At every celebration of the Holy Mass, the sacrifice of Calvary is mystically made present to us in our time and space… we are at the foot of the Cross, though the once-for-all sacrifice is re-presented in an unbloody manner.

At every celebration of the Holy Mass, we are mystically lifted up to join and participate in the heavenly liturgy— the Supper of the Lamb.

The living, risen Christ is made present to us in our time and space—Body, Blood, Soul and Divinity—in the Most Blessed Sacrament.

All of the above and more is what makes the space in a Catholic church sacred space.

That is why you bless yourself with Holy Water, recalling your baptism, upon entering this church.

That is why you genuflect before entering your pew.

That is why the priests, deacons, and altar servers, if they are not carrying sacred objects, show reverence at the foot of the Sanctuary when they process in.

That is why lectors and the extraordinary ministers of Holy Communion do the same when they come forward to serve.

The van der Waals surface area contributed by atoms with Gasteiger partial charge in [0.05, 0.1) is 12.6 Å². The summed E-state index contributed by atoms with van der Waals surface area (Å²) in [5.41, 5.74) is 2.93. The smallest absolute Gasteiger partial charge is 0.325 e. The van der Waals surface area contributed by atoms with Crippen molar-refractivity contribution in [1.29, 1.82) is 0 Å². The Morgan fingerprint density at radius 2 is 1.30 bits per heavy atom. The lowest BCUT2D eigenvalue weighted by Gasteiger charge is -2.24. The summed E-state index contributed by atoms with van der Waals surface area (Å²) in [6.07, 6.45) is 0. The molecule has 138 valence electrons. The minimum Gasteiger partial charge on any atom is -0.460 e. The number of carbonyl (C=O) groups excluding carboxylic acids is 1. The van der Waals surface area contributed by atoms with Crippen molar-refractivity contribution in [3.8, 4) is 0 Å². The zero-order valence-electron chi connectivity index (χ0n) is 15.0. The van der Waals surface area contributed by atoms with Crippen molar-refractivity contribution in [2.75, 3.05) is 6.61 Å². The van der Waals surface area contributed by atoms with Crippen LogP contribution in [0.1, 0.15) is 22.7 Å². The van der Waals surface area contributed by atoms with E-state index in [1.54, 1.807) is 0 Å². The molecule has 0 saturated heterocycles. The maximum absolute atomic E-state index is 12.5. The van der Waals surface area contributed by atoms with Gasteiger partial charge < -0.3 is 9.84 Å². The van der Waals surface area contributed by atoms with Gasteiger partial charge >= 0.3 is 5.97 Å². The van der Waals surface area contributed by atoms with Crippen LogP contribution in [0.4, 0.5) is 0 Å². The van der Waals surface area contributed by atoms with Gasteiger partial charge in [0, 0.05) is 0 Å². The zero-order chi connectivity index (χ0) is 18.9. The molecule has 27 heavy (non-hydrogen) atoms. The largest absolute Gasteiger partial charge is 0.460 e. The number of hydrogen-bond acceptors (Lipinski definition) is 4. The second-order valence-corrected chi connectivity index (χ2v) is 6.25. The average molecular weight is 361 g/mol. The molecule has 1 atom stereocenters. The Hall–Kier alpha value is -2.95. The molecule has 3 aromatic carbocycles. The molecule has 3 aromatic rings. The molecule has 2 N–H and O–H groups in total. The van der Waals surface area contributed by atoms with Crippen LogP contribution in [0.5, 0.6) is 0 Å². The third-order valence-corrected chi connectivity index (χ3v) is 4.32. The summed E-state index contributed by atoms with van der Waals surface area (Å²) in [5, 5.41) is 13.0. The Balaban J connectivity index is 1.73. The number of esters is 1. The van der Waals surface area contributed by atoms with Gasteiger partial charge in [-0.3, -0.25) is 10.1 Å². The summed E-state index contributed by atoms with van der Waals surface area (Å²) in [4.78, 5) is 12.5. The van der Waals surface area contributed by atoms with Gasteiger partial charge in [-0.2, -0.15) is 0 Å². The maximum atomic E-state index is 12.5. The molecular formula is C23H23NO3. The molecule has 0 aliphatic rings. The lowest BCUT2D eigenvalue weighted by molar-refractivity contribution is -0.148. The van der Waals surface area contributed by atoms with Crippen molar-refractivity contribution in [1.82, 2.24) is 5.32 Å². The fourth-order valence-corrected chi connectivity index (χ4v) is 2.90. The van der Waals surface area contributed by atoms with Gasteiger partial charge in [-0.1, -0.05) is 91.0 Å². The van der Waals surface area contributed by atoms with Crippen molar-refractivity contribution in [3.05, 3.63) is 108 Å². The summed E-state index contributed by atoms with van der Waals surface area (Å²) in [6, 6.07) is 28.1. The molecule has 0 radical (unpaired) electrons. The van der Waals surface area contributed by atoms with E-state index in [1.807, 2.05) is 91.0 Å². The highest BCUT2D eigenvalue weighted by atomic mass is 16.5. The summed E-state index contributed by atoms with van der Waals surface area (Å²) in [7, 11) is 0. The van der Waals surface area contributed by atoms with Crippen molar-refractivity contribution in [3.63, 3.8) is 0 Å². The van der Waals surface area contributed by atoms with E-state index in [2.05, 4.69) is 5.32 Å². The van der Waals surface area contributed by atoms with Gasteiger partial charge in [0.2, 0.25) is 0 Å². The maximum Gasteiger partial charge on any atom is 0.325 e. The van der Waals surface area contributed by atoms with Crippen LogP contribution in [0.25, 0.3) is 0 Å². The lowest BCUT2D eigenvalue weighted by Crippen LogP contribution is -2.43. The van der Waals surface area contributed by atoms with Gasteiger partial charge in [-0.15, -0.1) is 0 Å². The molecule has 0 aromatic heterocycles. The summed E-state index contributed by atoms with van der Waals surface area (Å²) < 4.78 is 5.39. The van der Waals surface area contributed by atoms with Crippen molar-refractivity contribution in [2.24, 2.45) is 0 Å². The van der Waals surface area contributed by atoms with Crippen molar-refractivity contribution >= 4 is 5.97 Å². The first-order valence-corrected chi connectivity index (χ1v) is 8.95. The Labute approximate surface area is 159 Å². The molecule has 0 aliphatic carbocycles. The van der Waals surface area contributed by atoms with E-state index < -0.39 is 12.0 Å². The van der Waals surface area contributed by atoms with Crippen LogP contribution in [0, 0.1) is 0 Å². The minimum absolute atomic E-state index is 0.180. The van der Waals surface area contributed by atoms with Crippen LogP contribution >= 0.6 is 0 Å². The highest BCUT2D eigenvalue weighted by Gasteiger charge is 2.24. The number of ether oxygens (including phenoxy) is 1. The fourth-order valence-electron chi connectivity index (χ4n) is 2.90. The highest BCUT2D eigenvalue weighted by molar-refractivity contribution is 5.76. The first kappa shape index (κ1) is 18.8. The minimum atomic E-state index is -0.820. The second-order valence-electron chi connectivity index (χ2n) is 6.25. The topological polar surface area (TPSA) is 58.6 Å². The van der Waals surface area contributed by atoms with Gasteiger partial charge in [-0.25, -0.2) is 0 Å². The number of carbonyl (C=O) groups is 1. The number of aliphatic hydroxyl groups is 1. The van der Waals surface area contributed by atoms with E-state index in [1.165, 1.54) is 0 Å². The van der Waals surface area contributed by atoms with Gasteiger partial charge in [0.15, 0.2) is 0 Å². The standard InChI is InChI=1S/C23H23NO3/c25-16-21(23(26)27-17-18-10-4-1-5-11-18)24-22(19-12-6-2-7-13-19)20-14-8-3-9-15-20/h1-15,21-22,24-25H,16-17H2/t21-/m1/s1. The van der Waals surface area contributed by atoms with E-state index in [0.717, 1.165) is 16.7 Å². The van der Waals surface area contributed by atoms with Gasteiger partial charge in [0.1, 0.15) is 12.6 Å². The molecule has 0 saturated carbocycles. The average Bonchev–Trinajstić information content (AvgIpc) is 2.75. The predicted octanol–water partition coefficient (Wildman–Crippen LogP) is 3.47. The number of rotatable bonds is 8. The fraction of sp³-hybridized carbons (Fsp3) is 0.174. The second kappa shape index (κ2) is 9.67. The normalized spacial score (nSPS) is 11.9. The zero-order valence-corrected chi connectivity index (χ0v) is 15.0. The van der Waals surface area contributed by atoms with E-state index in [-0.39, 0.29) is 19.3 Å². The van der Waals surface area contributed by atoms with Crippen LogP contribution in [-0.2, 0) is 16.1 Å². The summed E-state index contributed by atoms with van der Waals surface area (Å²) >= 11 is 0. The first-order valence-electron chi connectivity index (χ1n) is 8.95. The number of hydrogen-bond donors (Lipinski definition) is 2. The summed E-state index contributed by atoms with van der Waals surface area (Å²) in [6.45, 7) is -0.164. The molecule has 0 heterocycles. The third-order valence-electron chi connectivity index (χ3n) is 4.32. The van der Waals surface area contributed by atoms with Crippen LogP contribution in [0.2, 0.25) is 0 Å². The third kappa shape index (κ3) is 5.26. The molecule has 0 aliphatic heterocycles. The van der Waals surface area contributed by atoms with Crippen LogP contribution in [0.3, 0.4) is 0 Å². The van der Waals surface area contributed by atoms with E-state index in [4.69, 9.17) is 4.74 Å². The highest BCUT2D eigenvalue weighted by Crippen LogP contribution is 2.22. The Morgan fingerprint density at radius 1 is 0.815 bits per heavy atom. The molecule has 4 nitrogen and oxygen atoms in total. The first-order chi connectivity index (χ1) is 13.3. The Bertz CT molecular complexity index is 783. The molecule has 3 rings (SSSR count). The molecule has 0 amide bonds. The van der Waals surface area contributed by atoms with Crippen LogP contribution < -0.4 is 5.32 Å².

We all reverently and respectfully acknowledge the unique presence of our Lord… in the building of the church… in our very midst.

This is what makes the Nave and the Sanctuary of our churches different from other spaces, including other Christian worship space.

He has given us this gift in order to nourish us spiritually, to set us apart as God’s Holy People, to make us holy, to be the spiritual food that sustains and leads us to our true home with Him in heaven.

~ ~ ~ ~ ~

At Holy Mass, Catholics who believe in His Real Presence… who are free from mortal sin and are properly disposed are invited to receive Him in Holy Communion and to be transformed and sanctified by Him.  And then we can go forth to share Him with those who need Him in their lives.

~ ~ ~ ~ ~

For your reflection, here are the words to Ave Verum Corpus and a video performance from the late, great Leonard Bernstein…

“Ave Verum Corpus natum de Maria Virgine…”
“Hail, True Body, born of the Virgin Mary…”

Simply magnificent! Here is only an approximate English translation, more literal than poetic:

Hail, true body, born of the Virgin Mary,